The ACM and IEEE put on their Joint Conference on Digital Libraries this week in Vancouver, B.C. While I was not able to stay for the full conference, which looked to have a great program, I was fortunate to attend a pre-conference tutorial on Tuesday, “Thesauri and ontologies in digital libraries“, starring Dagobert Soergel from the University of Maryland. This will not be a play-by-play; most of that can be found in the “workbook” (PDF from the same workshop given at ECDL 2006) Dr. Soergel gave us. Instead, I will highlight a few points from the day.
Dr. Soergel’s premise, given at the start of the day, was that “the system should support the user in creating meaning”. Id est, after interacting with a thesaurus, the user should come away with a greater understanding of relevant concepts and their relationships to each other. Do note, however, that the user need not interact with the thesaurus directly. A UI design challenge is to develop an interface that integrates the structure and power of the thesaurus without requiring the user to navigate the vocabulary to find the preferred terms. Dr. Soergel did not have a solution to how this should be done, but did offer a few suggestions in that direction.
Different user groups (and, usually, different individuals) will have different preferred terms for the same concepts, an idea that is becoming increasingly acceptable among librarians. FRAD, for example, acknowledges that a concept or entity can have multiple preferred forms, each under a different authority, and this concept is key to the Virtual International Authority File. Dr. Soergel’s used the example of medical conditions; one term for a condition may be more useful to doctors, another to the layman. The system should be able to support both of these communities and more through the appropriate use of structured relationships among terms. A large, but not necessarily comprehensive, list of these structured relationships can be found in the above PDF (p. 191), along with a draft of how these relationships might be modeled in a relational database (p. 196).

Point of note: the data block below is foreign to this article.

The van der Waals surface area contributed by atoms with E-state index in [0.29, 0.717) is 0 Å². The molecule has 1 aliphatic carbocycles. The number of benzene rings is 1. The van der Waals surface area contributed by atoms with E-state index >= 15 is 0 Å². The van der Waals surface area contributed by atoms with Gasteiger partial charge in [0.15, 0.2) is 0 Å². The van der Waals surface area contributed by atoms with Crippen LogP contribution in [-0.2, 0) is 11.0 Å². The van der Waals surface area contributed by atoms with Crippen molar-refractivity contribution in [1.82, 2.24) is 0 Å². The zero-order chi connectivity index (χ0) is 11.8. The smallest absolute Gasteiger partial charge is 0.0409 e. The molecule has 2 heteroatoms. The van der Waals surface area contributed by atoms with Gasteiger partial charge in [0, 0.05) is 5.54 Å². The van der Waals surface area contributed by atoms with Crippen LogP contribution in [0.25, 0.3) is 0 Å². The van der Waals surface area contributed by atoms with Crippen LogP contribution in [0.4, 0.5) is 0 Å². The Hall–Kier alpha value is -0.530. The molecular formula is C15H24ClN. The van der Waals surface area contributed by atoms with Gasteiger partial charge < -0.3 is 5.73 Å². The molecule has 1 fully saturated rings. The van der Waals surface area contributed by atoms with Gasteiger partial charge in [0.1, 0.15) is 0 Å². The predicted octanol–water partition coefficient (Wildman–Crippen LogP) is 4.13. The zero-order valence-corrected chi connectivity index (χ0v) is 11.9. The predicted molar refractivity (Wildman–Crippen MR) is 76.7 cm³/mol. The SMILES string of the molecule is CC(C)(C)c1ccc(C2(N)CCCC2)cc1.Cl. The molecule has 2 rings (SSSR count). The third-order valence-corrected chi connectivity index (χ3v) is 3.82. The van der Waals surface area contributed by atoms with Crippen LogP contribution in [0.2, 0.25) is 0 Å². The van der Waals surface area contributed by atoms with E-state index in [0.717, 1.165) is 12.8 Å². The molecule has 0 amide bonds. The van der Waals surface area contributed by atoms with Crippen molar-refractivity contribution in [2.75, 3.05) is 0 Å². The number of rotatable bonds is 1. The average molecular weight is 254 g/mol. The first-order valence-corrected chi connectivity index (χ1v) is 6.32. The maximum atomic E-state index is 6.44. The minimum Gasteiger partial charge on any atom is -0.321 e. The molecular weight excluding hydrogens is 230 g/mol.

We spent some time talking about multilingual thesauri, a topic far more complicated than I had initially realized. Translating a thesaurus into a new language does not make it multilingual unless there is a one-to-one mapping of terms used to express a concept in one language to terms used to express a concept in the other. To make this work, one must often invent terms for one of the languages to express a concept in the other. For example, German has no word for a watch (a timepiece you carry with you), even though it does have words for specific kinds of watches (e.g., Taschenuhr = pocket watch, Armbanduhr = wrist watch), so a term would have to be invented in German to match the English concept of a watch. Sometimes, different languages approach things from such different perspectives that even inventing terms will not suffice.
Despite the title, there was not much discussion of ontologies or digital libraries; I suppose “Thesauri” by itself lacks marketability. But on the topic of thesauri, the tutorial was informative and well-presented. This was my first visit to Vancouver, a lovely city that I hope to return to someday (hopefully without having to sprint through the terminals at O’Hare next time). Indiana is certainly lacking in oceans and mountains.